Change in the Wind? Remember Your Compass

Imagine the boat we’re sailing still coasts ahead on the last breath of the old breeze. We know there are ripples of new wind advancing across the water’s surface ahead, but they’re obscured by a wispy layer of fog, and we can’t yet see the new wind direction. Two fingers on the helm, a glance at the telltales on the jib. It’s a moment to be patient and remain alert.


If there’s one thing I have done consistently over the years, it’s been to write when I’m trying to work out what I think or what I should do. That’s why, after a long silence, I’m recommitting to this monthly letter. Going forward, you’ll again hear leadership ideas based on my experiences and those of other leaders. I hope you’ll find them thought-provoking, useful, perhaps even entertaining.

Last fall, I wrote the paragraph at the top after completing the final edition of the Phlotilla newsletter, which I’d had the privilege of editing for two years. I wasn’t sure what was coming next for me business-wise, but I knew as a sailor I should rely on all my senses to sniff out the next wind shift.

Telling our story, even metaphorically, forces us to draw on our senses and gives shape to the course we set, guiding us forward in the face of unpredictable events. I think of it as a handy compass that I carry around in my personal toolkit for moments of change.

Not everyone gravitates toward writing, but our stories in a spoken forum are also powerful. When I’m partnering with leaders in discussing their leadership and their businesses, their stories take on a reality between us that is just as useful to them in providing context, clarifying their vision, and finding next steps.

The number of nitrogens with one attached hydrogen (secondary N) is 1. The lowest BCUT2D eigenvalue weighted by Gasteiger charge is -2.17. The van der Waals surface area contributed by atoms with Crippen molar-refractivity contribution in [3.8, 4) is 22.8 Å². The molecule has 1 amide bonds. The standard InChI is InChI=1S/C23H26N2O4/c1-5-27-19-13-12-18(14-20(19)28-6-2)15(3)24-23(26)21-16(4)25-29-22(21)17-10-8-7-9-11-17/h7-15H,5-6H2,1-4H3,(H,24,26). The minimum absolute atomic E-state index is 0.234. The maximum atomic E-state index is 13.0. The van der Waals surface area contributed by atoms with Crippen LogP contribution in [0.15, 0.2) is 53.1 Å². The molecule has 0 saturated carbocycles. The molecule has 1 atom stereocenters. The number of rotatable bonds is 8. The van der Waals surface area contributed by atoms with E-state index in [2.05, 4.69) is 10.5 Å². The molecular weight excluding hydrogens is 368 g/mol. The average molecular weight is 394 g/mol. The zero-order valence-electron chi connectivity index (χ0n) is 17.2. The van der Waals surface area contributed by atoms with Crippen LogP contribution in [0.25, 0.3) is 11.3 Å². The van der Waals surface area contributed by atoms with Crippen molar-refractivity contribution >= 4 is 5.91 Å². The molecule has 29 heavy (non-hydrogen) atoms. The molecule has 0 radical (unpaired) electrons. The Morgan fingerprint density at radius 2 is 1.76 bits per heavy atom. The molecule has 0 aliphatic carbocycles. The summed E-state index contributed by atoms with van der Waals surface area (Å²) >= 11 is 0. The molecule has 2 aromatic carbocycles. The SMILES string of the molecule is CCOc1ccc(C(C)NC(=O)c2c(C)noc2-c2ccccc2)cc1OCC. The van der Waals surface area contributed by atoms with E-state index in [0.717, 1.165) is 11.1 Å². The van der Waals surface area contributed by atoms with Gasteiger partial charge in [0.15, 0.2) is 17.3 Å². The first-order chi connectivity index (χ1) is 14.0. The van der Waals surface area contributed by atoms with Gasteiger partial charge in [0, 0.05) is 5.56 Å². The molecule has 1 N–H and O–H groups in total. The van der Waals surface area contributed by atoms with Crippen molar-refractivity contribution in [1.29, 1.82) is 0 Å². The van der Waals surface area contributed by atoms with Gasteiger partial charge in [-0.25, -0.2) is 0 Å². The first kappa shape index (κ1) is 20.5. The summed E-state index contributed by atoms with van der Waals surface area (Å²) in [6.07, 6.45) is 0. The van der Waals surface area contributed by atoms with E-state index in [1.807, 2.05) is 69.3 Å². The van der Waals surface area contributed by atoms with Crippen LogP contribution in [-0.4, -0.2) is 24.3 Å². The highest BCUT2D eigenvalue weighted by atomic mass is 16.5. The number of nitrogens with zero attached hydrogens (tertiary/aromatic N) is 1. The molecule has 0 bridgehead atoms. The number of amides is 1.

Simply put, even when the fog of life creates uncertainty, bringing your story to life establishes where you are and helps you set a direction you can steer with confidence.  Of course, circumstances will change, but in both team and individual coaching practices, I’ve seen that this three-step discipline helps people stay on track and creates space to make headway in surprising and sometimes magical ways.

  1. Tell your story to someone in any form that works for you.
  2. Express your vision for where you want your story to lead you.
  3. Record measurable objectives and return to them regularly to recognize progress.

For me, writing a vignette about sailing in fog and a dying wind reminded me that I was still steering, even though my “boat” was barely moving. In the moment, it also allowed me to appreciate the enjoyable, creative experience I’d had creating a unique publication with my friend Anson Stookey.
Most importantly, I found space and time to reaffirm my vision, which is to support leaders in developing mastery on the path they have imagined, while sharpening my own tools to offer them as coach and communicator.
My objectives were to grow the different facets of my business, particularly team coaching, and to reduce personal stress levels. Writing this letter was another. To date, I’m happy to report progress despite a speed bump or two.
I hope you have a great month ahead. Remember that the best way forward isn’t always in a straight line.


As the fog begins to clear, the wind shifts noticeably. I turn the boat and it begins to heel in the freshening breeze. I’m savoring the memory of yesterday, and I’m already enjoying the next leg of my voyage.

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